Fick also made outstanding contributions to hemodynamics. He developed a principle, which came to be called Fick’s law (1870), that permits calculation of the cardiac output from the measurement of the minute volume of oxygen consumption and arteriovenous oxygen difference in the living organism. The arteriovenous differences of oxygen level indicate the amount of oxygen per 100 cc. carried off by the blood flowing through the lung, and the oxygen consumption per minute indicates how many times per minute 100 cc. of blood have circulated through heart and lung; this result is called the minute volume, and its division by the heart rate yields the stroke volume.
Fick considered mathematical expression to be the most exact and, indeed, the only adequate language of science. In this spirit he theorized on the speed of the flow of blood in the vascular system, on its conditions, and on its measurability. He also introduced the principle of plethysmography. In this procedure the arm, for example, is placed in a rigid, water-filled vessel to which a narrow upright tube is attached. If the supply of blood to the arm exceeds the outflow of blood within the same interval, water is displaced and the meniscus in the tube will rise (1869). Fick also constructed a model of the bloodvessel ramifications from rigid and elastic tubes in order to simulate and analyze the pressure drop in the circulation, especially in the capillaries (1888).
Fiuck’s gift for mathematical-physical thinking is most clearly exhibited in his numerous studies on the nature of heat, on the causes of thermal expansion of bodies (1854-1855), and on the nature, magnitude, and origin of body heat. These problems occupied him again and again, and he maintained that questions of thermal production and consumption should be kept separate from temperature topography. He ascribed all processes of heat generation to the expenditure of chemical energy, which takes place, for instance, to provide the mechanical energy for muscular effort. This raises the question of the substances supplying the energy through their decomposition. Liebig declared them to be the proteins. In 1865 Fick decided the question during a climb of the Faulhorn, in Switzerland, by determining the energy consumed (in m. kg. of climbing effort) and through calculation of protein catabolism from the nitrogen passed in the urine. He found that protein is insufficient to provide the energy requirements.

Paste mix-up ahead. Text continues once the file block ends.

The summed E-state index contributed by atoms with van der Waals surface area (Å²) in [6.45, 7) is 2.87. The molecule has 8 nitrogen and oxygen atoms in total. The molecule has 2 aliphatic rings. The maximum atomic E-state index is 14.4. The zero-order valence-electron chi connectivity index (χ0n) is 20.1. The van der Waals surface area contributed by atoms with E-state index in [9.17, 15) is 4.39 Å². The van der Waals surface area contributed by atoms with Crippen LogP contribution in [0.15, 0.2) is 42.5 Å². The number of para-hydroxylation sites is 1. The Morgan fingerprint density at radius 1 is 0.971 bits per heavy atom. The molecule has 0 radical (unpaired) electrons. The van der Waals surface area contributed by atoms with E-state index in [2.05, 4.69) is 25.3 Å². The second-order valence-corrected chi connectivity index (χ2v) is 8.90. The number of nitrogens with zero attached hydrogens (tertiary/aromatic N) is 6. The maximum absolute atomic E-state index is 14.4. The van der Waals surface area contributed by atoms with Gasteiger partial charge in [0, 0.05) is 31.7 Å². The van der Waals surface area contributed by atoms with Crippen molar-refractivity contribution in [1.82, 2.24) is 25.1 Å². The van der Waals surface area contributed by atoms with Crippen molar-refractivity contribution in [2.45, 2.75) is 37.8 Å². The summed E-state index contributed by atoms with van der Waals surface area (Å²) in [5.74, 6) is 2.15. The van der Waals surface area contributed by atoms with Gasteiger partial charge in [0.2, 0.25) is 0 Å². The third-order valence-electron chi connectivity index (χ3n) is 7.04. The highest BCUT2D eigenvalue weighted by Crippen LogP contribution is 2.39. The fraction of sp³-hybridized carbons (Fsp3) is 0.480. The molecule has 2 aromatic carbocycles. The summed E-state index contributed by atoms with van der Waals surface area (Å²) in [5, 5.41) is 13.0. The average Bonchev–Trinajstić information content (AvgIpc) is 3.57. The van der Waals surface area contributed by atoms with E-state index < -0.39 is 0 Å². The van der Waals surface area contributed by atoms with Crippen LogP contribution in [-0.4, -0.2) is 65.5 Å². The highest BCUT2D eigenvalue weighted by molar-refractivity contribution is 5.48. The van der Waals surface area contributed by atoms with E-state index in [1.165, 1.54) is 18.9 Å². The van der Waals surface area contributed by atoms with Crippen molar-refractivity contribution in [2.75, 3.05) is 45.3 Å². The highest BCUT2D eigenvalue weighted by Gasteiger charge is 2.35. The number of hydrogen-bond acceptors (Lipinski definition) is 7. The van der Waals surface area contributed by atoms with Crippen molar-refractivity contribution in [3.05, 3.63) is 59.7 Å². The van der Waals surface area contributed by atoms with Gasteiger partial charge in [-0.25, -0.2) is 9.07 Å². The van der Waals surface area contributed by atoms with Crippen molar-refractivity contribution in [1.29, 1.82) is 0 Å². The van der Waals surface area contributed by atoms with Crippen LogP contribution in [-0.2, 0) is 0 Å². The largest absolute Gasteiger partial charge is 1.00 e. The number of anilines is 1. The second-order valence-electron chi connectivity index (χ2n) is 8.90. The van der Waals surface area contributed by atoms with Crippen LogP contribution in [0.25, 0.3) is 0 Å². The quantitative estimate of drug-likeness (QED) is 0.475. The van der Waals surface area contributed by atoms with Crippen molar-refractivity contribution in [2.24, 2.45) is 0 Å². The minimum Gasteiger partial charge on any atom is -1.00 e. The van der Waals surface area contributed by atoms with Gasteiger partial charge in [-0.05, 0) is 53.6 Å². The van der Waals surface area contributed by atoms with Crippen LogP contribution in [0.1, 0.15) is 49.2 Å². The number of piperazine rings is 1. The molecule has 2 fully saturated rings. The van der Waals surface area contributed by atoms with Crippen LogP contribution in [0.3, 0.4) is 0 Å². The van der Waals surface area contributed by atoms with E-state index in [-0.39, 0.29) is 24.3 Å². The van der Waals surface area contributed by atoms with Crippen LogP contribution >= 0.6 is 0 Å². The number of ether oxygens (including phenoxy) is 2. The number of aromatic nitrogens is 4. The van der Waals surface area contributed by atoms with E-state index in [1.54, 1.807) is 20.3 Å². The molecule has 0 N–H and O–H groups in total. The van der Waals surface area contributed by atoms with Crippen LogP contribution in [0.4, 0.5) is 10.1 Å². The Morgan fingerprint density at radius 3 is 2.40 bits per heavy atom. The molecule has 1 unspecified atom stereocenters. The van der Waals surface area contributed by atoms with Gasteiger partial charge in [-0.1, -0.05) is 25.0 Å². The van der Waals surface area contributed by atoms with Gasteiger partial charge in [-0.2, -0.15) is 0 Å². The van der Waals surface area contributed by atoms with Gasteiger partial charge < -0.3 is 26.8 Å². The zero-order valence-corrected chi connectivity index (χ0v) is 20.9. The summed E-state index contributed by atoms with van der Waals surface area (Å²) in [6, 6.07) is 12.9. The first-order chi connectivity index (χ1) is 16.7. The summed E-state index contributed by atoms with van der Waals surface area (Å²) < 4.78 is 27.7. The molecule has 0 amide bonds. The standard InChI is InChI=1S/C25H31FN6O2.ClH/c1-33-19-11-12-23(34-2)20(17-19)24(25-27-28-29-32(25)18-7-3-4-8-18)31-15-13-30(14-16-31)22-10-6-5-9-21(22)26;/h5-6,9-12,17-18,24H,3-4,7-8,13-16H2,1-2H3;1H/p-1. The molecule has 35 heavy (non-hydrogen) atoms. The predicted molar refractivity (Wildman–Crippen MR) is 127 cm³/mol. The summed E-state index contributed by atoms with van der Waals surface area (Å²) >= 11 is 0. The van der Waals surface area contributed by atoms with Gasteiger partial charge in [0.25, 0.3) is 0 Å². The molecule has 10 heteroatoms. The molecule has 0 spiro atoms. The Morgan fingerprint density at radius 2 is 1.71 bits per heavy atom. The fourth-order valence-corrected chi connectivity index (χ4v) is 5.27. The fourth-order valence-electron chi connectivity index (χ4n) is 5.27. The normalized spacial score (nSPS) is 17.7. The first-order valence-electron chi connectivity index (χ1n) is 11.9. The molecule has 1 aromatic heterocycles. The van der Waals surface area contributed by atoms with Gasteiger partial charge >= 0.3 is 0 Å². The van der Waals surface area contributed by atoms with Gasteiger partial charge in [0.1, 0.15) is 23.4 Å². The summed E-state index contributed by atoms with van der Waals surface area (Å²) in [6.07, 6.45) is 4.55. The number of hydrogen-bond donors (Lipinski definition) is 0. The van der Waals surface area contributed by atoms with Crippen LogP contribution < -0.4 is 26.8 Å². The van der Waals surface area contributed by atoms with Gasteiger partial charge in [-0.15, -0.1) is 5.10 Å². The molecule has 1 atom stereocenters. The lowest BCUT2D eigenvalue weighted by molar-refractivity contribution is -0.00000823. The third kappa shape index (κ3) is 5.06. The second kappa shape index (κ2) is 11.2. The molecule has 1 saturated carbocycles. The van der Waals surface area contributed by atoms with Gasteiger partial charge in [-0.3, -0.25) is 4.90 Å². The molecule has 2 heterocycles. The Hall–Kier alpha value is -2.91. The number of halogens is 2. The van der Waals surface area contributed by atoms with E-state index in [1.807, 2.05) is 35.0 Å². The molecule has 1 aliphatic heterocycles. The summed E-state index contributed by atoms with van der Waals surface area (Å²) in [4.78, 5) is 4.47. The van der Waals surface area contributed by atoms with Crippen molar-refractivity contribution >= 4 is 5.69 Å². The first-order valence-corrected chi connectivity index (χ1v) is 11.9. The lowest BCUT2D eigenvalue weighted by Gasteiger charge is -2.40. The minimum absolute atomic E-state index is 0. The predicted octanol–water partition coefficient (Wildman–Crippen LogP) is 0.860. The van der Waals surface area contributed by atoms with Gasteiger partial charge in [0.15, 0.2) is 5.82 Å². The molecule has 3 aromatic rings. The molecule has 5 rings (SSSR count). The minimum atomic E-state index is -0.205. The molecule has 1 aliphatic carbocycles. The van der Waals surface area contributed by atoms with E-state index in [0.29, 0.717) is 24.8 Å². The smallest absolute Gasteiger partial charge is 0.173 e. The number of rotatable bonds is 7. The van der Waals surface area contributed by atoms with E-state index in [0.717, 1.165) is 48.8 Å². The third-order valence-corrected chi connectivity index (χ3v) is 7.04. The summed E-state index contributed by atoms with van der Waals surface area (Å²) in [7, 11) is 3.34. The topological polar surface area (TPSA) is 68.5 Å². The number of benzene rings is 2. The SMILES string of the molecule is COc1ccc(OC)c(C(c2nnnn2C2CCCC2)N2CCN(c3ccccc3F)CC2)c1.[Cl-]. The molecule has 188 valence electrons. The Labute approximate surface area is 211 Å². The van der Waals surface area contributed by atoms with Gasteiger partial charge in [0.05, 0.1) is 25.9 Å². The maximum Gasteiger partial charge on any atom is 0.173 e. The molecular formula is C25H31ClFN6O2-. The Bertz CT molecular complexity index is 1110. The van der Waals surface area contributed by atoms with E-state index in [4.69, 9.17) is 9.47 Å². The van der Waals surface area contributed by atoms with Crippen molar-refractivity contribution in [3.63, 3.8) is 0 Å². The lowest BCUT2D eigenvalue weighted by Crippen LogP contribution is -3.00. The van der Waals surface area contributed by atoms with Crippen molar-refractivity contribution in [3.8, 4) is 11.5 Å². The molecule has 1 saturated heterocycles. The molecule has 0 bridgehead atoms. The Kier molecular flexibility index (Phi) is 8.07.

Fick further investigated the generation of heat in the muscle with sensitive thermometers and related its magnitude to the effort of contraction produced. In order to increase accuracy in such investigations, he introduced the concept and the methodology of isotonic and isometric determination of the process of muscular contraction (1867,1872,1889). He constructed apparatus for measuring the output of m. kg. with the aid of a rotating wheel, the dynamometer (1891). He was always concerned with testing the validity of the law of the conservation of energy in the body. In this connection, Fick also encountered the need for adequate and graduated stimulation of muscles and nerves.